Class ideology: China’s education chiefs order schools to roll out patriotic campaign on new media
Push to extend to pupils’ extracurricular activities as authorities seek ever-tighter grip on education
The mainland’s Ministry of Education has ordered an across-the-board patriotic campaign via new media as part of its bigger push to tighten its grip over ideological education.
State-run Xinhua reported on Tuesday that the ministry had ordered schools of all levels to launch in-depth “patriotic education with new media such as Weibo and WeChat”.
Citing a ministry notice dated January, the report said schools of all grades and categories were told to overhaul patriotic education and extend it to extracurricular activities, covering pupils’ online and offline lives.
Schools were also asked to merge patriotism into university, secondary and primary school exams and courses for ethics, Chinese language, history, geography, physical education and the arts.
Tertiary institutions would also need to link patriotic education to professional education to ensure talent was nurtured from all dimensions.
This is not the first time education authorities have made ideology a campus priority.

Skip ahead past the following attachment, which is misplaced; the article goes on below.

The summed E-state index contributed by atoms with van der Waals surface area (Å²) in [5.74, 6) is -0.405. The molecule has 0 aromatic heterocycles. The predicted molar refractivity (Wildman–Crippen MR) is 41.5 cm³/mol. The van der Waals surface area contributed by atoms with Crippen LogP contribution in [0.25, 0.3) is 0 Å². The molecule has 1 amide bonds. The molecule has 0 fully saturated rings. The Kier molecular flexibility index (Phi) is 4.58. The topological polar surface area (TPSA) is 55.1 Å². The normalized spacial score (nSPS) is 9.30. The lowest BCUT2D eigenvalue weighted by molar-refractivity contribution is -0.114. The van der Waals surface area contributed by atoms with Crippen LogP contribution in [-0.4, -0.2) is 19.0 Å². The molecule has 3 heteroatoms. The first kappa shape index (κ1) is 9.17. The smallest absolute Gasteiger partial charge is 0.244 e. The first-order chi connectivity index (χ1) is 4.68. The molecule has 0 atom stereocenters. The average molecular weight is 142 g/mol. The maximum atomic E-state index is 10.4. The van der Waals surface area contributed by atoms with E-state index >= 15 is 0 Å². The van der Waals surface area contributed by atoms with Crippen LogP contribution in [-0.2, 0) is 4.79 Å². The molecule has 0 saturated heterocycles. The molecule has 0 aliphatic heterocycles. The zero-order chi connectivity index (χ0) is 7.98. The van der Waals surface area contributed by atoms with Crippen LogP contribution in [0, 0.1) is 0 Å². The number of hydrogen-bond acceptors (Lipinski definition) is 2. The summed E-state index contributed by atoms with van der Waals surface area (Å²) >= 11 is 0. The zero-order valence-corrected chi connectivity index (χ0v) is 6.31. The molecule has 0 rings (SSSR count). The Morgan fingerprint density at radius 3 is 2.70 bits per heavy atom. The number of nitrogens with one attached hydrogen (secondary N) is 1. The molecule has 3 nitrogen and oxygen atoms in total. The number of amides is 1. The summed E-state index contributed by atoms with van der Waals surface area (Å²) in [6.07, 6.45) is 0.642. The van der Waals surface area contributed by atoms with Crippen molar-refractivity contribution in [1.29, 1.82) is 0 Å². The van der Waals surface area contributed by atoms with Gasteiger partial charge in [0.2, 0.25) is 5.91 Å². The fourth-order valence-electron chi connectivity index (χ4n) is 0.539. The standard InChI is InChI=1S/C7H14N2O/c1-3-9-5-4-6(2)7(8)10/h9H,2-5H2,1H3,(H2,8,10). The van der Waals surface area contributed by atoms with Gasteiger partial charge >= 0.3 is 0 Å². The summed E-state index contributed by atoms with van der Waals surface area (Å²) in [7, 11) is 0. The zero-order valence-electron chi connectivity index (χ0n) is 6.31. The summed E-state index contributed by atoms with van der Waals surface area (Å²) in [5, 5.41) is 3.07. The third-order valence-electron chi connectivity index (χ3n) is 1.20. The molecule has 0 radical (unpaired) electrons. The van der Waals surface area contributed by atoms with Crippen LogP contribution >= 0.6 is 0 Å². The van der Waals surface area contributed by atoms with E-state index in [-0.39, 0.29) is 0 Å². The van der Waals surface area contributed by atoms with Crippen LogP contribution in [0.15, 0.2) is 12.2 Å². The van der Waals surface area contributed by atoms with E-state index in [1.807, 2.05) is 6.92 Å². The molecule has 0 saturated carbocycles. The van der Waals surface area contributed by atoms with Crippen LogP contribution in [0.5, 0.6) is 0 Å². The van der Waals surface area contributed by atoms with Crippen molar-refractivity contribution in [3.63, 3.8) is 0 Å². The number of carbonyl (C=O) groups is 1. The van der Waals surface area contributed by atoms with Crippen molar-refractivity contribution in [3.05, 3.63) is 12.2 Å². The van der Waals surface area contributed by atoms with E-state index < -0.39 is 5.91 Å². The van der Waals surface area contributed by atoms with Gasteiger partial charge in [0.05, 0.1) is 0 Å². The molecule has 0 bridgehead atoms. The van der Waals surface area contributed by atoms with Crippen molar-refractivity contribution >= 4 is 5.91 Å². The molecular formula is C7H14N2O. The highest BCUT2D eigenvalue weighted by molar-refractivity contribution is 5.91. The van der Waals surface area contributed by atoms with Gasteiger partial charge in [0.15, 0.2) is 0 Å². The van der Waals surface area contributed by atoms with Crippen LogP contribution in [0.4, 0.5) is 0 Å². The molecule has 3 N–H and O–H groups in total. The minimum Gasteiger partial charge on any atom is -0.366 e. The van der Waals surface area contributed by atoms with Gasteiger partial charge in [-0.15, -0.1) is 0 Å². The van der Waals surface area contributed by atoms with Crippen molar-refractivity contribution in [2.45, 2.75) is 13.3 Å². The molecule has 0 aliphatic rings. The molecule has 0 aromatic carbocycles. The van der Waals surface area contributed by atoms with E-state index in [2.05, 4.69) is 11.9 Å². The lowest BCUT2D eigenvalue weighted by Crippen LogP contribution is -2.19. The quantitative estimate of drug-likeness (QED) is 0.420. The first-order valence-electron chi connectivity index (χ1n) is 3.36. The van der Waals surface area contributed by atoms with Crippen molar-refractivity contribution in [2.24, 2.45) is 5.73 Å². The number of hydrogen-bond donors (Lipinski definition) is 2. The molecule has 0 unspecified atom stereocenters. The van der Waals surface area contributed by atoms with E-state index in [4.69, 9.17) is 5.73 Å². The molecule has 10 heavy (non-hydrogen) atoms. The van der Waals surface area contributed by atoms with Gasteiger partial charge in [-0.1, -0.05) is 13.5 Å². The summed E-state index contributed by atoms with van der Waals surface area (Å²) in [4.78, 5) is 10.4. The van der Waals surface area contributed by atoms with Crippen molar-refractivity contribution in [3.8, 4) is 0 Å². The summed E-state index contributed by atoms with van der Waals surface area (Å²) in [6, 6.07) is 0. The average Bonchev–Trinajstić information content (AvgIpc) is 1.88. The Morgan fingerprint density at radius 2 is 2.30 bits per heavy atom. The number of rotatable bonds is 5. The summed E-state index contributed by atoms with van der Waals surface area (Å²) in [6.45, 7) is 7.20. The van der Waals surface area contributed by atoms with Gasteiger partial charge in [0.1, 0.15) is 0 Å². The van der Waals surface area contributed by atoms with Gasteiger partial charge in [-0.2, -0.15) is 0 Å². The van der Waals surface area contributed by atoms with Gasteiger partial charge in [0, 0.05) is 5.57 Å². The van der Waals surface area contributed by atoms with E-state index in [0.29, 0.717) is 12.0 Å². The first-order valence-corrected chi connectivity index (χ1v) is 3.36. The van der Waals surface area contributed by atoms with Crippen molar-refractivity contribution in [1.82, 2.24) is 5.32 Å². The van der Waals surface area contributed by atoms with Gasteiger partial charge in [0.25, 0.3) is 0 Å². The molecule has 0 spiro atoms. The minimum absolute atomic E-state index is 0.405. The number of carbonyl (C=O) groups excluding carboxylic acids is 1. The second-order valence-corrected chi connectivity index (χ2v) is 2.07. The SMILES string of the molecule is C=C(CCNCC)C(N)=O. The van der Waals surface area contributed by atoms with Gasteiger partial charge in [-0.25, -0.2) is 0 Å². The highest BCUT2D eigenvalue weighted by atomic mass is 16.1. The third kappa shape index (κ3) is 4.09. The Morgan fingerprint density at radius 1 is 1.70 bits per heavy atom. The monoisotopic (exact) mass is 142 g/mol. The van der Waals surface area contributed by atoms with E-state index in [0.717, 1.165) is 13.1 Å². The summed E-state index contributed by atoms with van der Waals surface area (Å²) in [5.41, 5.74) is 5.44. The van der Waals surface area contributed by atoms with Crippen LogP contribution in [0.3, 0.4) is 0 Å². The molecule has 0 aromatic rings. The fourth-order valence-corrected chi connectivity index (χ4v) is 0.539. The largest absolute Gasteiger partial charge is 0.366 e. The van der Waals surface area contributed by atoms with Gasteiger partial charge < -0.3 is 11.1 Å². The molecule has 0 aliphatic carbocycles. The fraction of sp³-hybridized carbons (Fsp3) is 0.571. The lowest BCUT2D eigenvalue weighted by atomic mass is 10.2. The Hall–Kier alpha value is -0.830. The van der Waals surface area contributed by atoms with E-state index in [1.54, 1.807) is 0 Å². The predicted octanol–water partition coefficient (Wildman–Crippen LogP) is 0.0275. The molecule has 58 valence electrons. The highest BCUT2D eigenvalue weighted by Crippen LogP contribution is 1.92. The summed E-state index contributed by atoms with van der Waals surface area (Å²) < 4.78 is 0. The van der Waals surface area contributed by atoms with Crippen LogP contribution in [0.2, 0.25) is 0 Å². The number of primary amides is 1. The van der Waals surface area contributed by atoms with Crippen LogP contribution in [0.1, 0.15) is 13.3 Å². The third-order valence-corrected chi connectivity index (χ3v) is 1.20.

Last year, provincial-level government officials were asked to give university lectures to step up political education of students.
Universities were also told in January 2015 to increase the teaching of Marxism and Chinese socialism to students, with Education Minister Yuan Guiren urging the institutions to exert tighter control over the use of imported textbooks “that spread Western values”.
READ MORE: China’s education dilemma: building Harvard-level universities within a firm ideological lock
The push came after President Xi Jinping said in 2014 that students and teachers at colleges needed greater “ideological guidance”.
The State Council released a plan last year calling for the nation to become “a world power of higher education” by 2050.
However, experts have warned that ideological control would hinder progress of creating world-class universities.
To create institutions that can compete with the best, teachers and administrators must have independence to structure the learning environment, they argue.